What led up to the attack on Brazil’s government?

Members of social movements protest in defence of democracy in Rio de Janeiro, Brazil, on Jan 9, 2023. PHOTO: AFP

BRASILIA – Thousands of supporters of Brazilian ex-president Jair Bolsonaro stormed Congress, the presidential palace and the top court in Brasilia on Sunday, in what some saw as an attempt to trigger a military coup.

Many Bolsonaro supporters have been pleading with the military to step in ever since President Luiz Inácio Lula da Silva won a tightly contested runoff election on Oct 30.

It was the worst attack on Brazil’s key institutions since the end of a military dictatorship and return to democracy in the 1980s and came after a bitter campaign that underscored the country’s deep divisions.

1. What made the election so dramatic?

It featured two larger-than-life figures representing opposite ends of the political spectrum.

Mr Lula, a leftist and former labour union leader, is revered by those who credit him with implementing policies that lifted millions out of poverty during his two terms in office from 2003-11, and reviled by others who see him as a symbol of corruption.

He was found guilty of money laundering and corruption in 2017 and sentenced to almost 10 years in prison.

A 77-year-old cancer survivor, Mr Lula was released in 2019 after the Supreme Court adopted a new policy on detention during appeals, and the Court annulled his conviction on procedural grounds in 2021.

Mr Bolsonaro, 67, is a former army captain who was stabbed while on the campaign trail in 2018 and has been hospitalised several times as a result of that attack.

His supporters consider him a guardian of traditional family values and an anti-corruption crusader, important campaign topics in a generally conservative nation.

The president’s opponents have labelled him a far-right authoritarian and accuse him of advancing sexism, racism and homophobia. 

2. What happened in the election?

Mr Lula narrowly defeated Mr Bolsonaro in the runoff, obtaining 51 per cent of the votes to 49 per cent of his rival.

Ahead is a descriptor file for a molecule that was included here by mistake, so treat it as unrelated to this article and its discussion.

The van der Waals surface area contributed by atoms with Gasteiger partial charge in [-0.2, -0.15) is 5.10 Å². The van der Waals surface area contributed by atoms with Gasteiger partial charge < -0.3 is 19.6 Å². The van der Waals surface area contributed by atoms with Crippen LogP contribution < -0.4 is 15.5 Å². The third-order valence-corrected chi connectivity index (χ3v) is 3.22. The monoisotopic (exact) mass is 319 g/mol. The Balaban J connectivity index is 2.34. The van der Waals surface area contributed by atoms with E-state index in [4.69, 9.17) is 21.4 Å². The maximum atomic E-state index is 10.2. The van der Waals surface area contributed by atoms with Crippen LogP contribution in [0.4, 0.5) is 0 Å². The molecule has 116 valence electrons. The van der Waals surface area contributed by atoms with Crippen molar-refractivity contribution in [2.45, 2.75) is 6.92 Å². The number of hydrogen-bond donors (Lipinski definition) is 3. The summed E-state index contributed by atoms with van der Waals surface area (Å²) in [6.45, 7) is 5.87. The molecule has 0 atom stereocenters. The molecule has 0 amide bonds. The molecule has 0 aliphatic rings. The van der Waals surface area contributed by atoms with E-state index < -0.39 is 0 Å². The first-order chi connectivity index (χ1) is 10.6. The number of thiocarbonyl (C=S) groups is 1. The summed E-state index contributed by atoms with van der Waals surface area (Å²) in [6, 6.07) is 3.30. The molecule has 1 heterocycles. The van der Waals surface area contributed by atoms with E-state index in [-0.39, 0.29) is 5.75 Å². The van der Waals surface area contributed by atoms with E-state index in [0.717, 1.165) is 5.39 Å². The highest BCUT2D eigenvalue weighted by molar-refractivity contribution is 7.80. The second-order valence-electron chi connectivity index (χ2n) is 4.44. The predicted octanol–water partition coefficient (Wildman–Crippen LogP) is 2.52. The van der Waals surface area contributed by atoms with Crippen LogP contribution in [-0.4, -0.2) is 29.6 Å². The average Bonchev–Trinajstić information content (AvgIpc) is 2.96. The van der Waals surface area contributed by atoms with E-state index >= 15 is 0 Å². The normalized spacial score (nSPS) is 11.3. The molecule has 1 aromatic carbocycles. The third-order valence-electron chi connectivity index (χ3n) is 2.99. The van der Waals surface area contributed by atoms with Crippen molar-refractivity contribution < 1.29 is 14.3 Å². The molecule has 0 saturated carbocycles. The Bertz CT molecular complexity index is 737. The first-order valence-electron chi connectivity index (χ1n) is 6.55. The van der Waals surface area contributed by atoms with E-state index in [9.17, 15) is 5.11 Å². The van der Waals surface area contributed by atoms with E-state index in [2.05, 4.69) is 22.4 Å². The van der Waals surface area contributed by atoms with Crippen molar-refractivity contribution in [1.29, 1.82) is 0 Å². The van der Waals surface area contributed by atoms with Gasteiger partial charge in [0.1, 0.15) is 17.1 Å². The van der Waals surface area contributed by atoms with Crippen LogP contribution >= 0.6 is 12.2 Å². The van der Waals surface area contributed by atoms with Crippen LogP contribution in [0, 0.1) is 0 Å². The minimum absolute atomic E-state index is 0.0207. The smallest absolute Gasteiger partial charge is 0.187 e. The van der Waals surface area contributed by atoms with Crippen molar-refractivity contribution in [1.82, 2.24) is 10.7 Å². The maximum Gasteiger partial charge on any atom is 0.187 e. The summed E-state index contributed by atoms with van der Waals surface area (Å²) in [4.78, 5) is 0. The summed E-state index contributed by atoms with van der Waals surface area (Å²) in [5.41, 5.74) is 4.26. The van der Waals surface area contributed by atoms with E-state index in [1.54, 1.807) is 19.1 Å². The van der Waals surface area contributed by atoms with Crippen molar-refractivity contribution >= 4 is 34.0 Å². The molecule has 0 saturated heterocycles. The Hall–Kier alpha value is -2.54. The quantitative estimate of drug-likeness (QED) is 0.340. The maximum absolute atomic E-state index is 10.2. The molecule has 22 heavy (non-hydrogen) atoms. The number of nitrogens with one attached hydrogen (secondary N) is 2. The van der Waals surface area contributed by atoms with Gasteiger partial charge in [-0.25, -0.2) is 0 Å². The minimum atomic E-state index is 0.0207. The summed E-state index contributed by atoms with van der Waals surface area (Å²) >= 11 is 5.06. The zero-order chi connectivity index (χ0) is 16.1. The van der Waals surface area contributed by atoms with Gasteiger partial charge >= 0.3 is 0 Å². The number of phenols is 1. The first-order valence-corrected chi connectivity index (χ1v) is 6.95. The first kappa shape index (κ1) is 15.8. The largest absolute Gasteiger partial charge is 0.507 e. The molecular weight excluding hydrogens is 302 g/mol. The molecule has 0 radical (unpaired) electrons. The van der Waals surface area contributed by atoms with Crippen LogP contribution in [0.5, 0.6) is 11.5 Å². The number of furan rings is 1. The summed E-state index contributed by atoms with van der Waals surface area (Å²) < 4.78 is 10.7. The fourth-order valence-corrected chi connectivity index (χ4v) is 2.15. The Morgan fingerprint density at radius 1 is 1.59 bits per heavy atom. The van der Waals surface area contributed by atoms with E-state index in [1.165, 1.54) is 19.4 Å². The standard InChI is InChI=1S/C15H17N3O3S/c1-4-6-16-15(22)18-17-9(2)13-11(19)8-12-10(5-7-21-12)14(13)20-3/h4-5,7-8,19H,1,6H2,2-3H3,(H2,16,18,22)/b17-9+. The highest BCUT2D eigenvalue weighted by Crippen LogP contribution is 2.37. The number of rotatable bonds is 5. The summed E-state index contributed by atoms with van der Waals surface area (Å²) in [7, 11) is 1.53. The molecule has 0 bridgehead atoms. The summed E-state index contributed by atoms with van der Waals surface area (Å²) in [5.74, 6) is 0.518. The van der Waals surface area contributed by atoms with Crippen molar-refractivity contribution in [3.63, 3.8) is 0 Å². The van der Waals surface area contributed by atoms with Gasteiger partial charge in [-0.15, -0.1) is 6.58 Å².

Mr Lula took office on Jan 1 promising to unify a country whose divisions were if anything deepened by the campaign.

Bolsonaro supporters set fire to cars in the central region of Brasília on the day Mr Lula was certified and a bomb was found in a fuel truck in the vicinity of the city’s international airport in late December.

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3. Why did Mr Bolsonaro’s supporters want the military to intervene?

The election campaign in 2022 was marked by a huge volume of fake news and insinuations about the electoral authority by Mr Bolsonaro and his allies. The then president made unfounded charges about the security of the country’s long-established system of electronic ballots, raising doubts among his supporters as to the legitimacy of the results.

This led to clashes with the country’s courts.

After the runoff, Mr Bolsonaro waited two days before issuing an ambiguous statement and has never publicly acknowledged his defeat, even as his base held large protests and circulated conspiracy theories. 

4. What did his supporters do after the election?

In the days after the vote, trucks were used to block highways across the country before being removed at the order of the courts.

Then, crowds of supporters began to gather outside army headquarters across the country, waiting for a military intervention they believed Mr Bolsonaro – who always spoke fondly of Brazil’s last dictatorship – suggested between the lines of his speeches.

Hundreds of them continued to camp outside the bases even after Mr Lula took office.

5. What was the conflict between Mr Bolsonaro and the courts?

In recent years, Mr Bolsonaro and his allies have come under scrutiny by the Supreme Court as it launched investigations into so-called antidemocratic acts such as demonstrations calling for the closing of congress and the top court, as well as the spread of misinformation.